By this afternoon, the last head of state has left the Philippines, and President Aquino will be on his way to Kuala Lumpur in Malaysia to attend this year’s ASEAN Summit. The National Capital Region will go back to normal – heavy traffic; air, Internet, and noise pollution; the usual stuff. We gave a positive impression to the APEC delegates, but I am sure they know all the negative reactions online, which is normal to these heads of state/government (who have their own share of detractors and get negative comments daily).
Right now, the question we all have is: now what? What did we gain from five days of hardship, inconvenience, and sacrifice?
The economic benefits will not be immediate, it will take time. We can hope that we have impressed businessmen with our potential for growth, and hopefully this good impression will lead to more investments that will bring inclusive growth. That’s why it was important we put our best foot forward (so to speak).
We have also proven that given the circumstances, we can host an international event. The choice of Metro Manila as host had been questioned throughout the week, and even the Php 10B budget was debated. In the end, it was obvious that only Metro Manila has the resources and venues and – yes – infrastructure (even inadequate, but adequate as compared to other cities) to host more than 10,000 heads of state/governement, delegates, businessmen, and visitors.
I am also glad to see that some people finally see the importance of giving more resources and making investments in growing other cities and municipalities. It is high time we end the concept of Imperial Manila (unlike Grace Poe), and give other cities the chance to improve and make themselves equal if not better than the capital region. Let us hope our local leaders will invest time and resources in urban planning so that they won’t repeat the mistakes of the capital region: lack of open spaces, emphasis on car ownership over public transport, priority on relocating the urban poor somewhere else instead of in-city relocation, among others.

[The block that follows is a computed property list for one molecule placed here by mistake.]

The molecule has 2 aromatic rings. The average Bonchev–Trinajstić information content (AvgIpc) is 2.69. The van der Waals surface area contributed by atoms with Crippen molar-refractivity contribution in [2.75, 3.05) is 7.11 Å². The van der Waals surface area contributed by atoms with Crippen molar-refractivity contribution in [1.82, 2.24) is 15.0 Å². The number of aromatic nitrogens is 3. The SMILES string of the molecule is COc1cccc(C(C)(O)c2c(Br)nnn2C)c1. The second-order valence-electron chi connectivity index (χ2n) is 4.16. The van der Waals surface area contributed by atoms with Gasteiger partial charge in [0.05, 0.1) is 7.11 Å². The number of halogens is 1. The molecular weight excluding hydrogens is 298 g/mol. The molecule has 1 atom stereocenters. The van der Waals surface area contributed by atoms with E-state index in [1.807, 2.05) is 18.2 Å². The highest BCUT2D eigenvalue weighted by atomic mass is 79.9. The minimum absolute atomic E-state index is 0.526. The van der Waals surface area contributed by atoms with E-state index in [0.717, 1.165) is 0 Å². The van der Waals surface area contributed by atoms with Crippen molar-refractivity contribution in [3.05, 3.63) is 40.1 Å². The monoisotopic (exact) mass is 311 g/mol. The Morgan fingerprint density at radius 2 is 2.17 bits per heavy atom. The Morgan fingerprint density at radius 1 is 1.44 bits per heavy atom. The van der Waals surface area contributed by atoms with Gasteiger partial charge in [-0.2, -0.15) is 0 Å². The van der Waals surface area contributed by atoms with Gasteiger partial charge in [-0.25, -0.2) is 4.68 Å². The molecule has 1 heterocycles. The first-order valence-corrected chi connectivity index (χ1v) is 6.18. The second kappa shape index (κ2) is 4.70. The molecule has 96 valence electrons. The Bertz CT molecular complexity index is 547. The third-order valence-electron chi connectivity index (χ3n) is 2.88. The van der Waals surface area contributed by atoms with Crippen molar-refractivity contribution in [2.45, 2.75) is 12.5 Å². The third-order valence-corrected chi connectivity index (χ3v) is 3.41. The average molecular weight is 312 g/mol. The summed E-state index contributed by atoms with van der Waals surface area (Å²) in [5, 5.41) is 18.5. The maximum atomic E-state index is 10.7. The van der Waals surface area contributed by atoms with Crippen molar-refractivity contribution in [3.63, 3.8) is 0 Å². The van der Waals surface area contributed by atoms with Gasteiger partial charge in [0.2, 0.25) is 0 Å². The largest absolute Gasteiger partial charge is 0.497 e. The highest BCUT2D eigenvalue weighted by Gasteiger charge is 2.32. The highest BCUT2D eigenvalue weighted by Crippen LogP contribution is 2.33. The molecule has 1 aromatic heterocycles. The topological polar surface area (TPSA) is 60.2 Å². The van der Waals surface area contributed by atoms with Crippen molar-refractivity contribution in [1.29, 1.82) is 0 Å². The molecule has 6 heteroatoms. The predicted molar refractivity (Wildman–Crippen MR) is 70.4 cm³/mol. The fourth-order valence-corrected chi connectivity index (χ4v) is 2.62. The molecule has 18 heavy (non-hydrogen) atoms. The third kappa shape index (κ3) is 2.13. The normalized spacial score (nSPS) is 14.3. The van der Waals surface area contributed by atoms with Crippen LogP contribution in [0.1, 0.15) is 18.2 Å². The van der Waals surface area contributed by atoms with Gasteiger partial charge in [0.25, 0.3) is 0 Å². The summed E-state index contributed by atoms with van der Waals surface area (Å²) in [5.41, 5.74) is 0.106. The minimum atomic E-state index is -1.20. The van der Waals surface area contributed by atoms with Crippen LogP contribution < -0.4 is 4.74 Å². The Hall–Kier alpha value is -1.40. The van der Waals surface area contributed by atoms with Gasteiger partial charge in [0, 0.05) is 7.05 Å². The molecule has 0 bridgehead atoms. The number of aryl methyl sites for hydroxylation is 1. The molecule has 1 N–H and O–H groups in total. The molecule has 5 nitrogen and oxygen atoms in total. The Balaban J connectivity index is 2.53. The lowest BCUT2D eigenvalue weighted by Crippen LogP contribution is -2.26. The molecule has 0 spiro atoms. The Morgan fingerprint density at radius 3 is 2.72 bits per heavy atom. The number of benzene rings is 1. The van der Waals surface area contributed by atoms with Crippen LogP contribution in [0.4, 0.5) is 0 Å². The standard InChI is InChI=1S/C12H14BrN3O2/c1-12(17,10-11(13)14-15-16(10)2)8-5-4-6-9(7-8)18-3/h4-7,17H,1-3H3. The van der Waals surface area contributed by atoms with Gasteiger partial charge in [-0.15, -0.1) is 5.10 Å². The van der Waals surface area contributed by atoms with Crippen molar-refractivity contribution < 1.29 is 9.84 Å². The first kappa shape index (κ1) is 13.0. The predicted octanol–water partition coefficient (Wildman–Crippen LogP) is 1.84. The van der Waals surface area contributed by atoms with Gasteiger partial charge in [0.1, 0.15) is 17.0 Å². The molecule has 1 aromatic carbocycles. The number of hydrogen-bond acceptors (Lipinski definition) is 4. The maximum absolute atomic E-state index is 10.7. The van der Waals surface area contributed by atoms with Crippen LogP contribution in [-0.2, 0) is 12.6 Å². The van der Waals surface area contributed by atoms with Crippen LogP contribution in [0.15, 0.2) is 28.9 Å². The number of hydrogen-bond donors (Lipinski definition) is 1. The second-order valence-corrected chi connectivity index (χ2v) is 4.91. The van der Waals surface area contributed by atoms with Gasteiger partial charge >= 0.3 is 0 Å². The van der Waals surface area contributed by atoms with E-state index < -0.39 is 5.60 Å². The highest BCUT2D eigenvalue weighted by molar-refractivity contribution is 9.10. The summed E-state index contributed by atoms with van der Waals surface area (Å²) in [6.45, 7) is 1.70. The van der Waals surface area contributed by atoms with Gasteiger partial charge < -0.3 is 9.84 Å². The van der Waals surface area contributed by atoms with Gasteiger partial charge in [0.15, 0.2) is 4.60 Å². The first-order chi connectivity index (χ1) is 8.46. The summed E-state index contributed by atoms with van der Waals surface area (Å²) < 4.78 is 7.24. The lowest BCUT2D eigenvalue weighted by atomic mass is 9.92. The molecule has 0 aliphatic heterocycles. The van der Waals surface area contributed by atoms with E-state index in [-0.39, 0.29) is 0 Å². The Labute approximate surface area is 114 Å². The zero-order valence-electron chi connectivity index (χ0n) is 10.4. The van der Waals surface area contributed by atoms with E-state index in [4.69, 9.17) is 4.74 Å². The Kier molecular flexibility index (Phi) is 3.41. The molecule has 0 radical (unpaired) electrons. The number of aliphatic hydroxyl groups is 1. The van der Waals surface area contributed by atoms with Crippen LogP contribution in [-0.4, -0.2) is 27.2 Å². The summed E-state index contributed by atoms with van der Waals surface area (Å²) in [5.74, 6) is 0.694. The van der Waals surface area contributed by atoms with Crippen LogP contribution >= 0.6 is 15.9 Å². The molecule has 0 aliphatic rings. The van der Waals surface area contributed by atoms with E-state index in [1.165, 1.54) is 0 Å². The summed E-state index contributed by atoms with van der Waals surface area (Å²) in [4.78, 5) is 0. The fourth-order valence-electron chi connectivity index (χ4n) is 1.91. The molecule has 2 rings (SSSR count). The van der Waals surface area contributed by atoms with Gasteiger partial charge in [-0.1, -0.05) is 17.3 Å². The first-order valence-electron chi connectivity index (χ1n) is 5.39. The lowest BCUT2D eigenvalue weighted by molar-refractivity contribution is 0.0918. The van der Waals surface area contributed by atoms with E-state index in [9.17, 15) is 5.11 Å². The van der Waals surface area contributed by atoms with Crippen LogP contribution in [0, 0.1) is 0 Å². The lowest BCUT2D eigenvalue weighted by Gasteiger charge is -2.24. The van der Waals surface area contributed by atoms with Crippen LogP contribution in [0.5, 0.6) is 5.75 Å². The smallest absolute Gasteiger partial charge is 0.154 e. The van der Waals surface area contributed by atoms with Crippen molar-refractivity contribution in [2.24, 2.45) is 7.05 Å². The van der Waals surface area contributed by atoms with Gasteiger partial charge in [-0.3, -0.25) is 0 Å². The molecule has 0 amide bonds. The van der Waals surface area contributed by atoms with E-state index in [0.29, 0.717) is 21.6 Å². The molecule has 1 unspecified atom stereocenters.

Speaking of public transport: using those viral photos of EDSA wherein one side was full of vehicles while the APEC lane was empty, some people realized that a bus rapid transit might be a good solution to our transport problems. I like the idea, but like what Mar Roxas said, first our bus franchising system has to go. Let’s have all ideas put on the table and propose solutions, not shoot them down without even studying the proposals, which is what Chiz Escudero did.
Finally, someone at Facebook said that we need to change our mindset, and I agree. I am glad that many people have reflected on the events of the past few days, analyzing what’s wrong, making suggestions, and acting instead of just whining. I am heartened to see social media posts of appreciation and gratitude towards those who had sacrificed and done their jobs so that this APEC hosting is more than just successful.
What surprised me, though, is the manifestation in change of mindset: people realizing the implications of this APEC hosting and APEC in general. Sure, we whined and whined but I am glad that energy was later channeled towards an understanding of what’s at stake, that sacrifices had to be made, and hoping that life will improve in the process.
Change in mindset: I hope it has began. I am hopeful that with a change in mindset, we’ll have a better discussion on issues and platforms. I am cautiously hopeful, as we tend to shoot ourselves in the foot, but hopeful still that we’ll make the right choice in next year’s elections.
(Originally published as a Facebook Note.)